Posted by evanx
on March 5, 2007 at 11:27 AM PST
Some years ago Airbus opted for a mammoth project to develop the 555-seater A380, and Boeing opted for a more modest 787 to the succeed the 747 in 2010. Now Airbus seem to be battling. What lessons if any can we learn from this, do you think?
The Airbus vs Boeing competition has been interesting to watch in recent years. With the increasing number of world travellers, and limited airport capacity, there is a need for a very large carrier eg. 500+ seats. But the market can only support one such product. So Airbus stepped up with the A380 superjumbo, which in a typical three-class configuration supports 555 seats (and 853 in single cattle-class configuration). It's a double-decker 4-engined 10 billion dollar baby.
Boeing went for a more modest successor to the illustrious 747-400, namely the 787 Dreamliner, to debut in 2010. It's a 2-engined composite-framed liner seating 223, ie. half that of the A380.
So it's gonna use more advanced materials, and wing design, but otherwise not be a radical departure from current models.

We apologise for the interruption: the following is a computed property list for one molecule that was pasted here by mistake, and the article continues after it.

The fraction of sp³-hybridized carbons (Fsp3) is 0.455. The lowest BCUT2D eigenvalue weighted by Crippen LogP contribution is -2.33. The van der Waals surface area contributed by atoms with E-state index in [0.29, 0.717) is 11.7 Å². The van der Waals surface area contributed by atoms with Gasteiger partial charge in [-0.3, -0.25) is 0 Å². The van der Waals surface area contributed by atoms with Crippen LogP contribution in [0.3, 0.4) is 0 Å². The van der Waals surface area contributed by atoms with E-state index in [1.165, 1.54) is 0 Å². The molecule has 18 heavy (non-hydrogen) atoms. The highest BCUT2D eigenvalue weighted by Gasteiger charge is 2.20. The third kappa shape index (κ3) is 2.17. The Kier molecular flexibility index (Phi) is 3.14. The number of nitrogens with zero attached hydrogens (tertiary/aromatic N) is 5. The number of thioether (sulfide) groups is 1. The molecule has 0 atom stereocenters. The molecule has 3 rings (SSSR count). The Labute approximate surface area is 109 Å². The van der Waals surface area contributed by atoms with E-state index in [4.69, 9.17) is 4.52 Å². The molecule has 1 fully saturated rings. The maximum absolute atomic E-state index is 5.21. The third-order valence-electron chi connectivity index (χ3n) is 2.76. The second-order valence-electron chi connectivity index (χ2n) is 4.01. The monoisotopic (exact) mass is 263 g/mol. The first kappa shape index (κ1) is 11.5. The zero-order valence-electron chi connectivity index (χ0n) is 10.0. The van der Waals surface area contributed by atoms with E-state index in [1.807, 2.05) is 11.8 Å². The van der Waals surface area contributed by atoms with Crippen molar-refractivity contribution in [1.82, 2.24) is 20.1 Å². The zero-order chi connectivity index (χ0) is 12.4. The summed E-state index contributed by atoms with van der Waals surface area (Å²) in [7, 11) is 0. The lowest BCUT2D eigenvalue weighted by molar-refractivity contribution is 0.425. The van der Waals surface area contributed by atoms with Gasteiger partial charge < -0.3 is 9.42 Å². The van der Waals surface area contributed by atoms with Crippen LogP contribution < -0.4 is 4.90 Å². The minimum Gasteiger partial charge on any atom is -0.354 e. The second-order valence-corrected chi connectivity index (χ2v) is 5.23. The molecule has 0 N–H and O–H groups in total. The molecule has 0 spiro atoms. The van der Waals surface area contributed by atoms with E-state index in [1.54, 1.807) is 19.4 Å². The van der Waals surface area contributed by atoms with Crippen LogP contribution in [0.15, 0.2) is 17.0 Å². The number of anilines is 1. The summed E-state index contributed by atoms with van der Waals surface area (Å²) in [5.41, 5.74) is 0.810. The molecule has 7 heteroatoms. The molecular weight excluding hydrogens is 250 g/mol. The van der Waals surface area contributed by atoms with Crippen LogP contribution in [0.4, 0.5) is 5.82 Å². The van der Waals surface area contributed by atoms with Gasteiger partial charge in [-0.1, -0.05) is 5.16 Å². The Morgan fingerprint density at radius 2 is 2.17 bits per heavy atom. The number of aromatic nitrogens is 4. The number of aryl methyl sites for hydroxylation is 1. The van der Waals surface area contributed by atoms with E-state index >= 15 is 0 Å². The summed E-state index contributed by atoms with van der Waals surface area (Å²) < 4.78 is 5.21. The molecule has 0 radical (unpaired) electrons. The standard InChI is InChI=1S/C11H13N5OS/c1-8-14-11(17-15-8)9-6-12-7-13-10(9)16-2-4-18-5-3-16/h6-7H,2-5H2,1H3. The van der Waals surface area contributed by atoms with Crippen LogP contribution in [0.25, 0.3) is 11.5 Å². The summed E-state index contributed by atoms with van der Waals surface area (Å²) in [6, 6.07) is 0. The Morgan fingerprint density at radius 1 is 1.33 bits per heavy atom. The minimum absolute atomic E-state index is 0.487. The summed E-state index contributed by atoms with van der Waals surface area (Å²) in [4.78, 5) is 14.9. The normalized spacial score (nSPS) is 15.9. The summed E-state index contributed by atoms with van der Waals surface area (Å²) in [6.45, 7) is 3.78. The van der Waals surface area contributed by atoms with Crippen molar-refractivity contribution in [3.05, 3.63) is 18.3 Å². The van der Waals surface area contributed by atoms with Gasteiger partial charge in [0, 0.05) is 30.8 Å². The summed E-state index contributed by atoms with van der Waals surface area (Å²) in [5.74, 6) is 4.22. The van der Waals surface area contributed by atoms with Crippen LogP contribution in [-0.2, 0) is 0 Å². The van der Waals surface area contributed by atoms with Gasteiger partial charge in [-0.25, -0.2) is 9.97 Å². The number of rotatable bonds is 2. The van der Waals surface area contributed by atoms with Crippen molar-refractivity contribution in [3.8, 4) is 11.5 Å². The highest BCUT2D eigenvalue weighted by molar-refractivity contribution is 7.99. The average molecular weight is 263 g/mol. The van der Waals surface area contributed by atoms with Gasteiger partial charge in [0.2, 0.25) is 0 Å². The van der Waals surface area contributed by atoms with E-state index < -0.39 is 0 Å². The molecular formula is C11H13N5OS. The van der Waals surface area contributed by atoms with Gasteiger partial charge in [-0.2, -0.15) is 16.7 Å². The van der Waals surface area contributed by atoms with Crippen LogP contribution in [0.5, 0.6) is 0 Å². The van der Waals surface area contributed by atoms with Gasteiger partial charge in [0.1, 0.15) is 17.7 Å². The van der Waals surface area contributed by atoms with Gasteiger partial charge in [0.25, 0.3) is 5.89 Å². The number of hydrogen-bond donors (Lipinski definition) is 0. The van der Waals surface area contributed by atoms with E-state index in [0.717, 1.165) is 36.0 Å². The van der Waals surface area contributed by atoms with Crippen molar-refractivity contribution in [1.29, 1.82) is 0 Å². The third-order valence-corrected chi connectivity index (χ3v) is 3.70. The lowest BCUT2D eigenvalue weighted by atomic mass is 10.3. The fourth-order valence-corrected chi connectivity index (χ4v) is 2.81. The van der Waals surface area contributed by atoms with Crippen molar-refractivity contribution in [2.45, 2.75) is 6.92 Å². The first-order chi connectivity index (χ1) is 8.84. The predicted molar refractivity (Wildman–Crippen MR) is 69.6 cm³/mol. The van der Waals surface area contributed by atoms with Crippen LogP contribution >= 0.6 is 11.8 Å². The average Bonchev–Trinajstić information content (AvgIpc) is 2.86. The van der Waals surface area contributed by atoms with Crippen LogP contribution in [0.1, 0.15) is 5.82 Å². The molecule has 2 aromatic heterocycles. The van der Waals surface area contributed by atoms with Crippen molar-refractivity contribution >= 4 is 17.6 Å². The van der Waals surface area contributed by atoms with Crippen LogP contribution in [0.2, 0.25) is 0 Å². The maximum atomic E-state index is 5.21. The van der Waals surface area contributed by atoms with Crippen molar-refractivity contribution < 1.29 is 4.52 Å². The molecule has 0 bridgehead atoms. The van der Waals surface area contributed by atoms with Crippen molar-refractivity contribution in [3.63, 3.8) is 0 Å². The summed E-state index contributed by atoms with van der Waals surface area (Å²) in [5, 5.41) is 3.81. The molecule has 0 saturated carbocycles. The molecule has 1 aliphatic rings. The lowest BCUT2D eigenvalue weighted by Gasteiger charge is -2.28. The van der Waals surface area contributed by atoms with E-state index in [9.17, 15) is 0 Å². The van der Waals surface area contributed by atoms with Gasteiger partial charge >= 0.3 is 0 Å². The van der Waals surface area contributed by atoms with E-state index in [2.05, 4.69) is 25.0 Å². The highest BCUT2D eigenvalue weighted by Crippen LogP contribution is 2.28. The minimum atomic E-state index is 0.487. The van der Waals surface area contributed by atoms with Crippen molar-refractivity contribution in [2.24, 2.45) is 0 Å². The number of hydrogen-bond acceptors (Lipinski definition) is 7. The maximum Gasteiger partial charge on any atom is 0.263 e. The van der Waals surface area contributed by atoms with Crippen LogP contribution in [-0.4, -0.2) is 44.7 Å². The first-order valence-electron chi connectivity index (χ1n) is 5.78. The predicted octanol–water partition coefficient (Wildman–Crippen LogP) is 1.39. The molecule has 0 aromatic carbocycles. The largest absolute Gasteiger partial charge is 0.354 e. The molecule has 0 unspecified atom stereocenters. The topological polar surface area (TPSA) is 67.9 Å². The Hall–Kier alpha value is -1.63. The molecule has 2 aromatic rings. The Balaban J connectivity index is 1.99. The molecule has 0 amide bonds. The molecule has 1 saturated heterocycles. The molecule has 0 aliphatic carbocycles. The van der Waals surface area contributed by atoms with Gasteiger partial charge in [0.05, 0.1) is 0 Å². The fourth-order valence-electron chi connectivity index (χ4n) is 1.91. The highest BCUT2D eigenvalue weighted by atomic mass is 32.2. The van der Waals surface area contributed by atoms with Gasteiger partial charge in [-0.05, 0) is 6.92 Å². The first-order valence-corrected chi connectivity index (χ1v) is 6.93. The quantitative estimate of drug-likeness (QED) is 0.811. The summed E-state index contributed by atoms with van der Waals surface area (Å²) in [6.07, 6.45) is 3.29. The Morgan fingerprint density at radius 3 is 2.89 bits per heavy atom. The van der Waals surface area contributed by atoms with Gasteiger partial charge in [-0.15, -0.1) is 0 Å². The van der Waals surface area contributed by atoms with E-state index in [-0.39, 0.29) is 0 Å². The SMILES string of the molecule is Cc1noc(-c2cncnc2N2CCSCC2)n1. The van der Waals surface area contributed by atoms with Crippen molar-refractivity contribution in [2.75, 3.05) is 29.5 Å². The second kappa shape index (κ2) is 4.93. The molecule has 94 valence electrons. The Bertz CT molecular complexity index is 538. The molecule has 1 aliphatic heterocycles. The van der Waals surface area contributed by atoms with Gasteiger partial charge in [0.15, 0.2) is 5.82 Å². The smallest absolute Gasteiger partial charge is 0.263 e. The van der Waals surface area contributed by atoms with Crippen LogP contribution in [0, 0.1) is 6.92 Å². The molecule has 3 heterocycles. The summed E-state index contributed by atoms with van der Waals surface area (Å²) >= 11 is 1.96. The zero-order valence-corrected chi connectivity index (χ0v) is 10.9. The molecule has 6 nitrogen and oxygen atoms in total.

At the time, i thought Boeing had the right idea. I thought, I'd rather be a shareholder betting on Boeing, than Airbus. The young mechanical engineer in me thought it would be tremendously exciting to be involved in this ambitious A380 project, but the more experienced software engineer thought, oooo, dunno, a bit risky...
Anyways, now it seems that Airbus is having a hard time, with a two year delay, caused by wiring and weight issues because of its relatively oversized frame. FedEx and now UPS have cancelled their orders for cargo versions of the A380 superjumbo, and Airbus has announced 10,000 job cuts. Ouch.
I wonder what, if any, are the lessons to be learnt from this, for software development projects?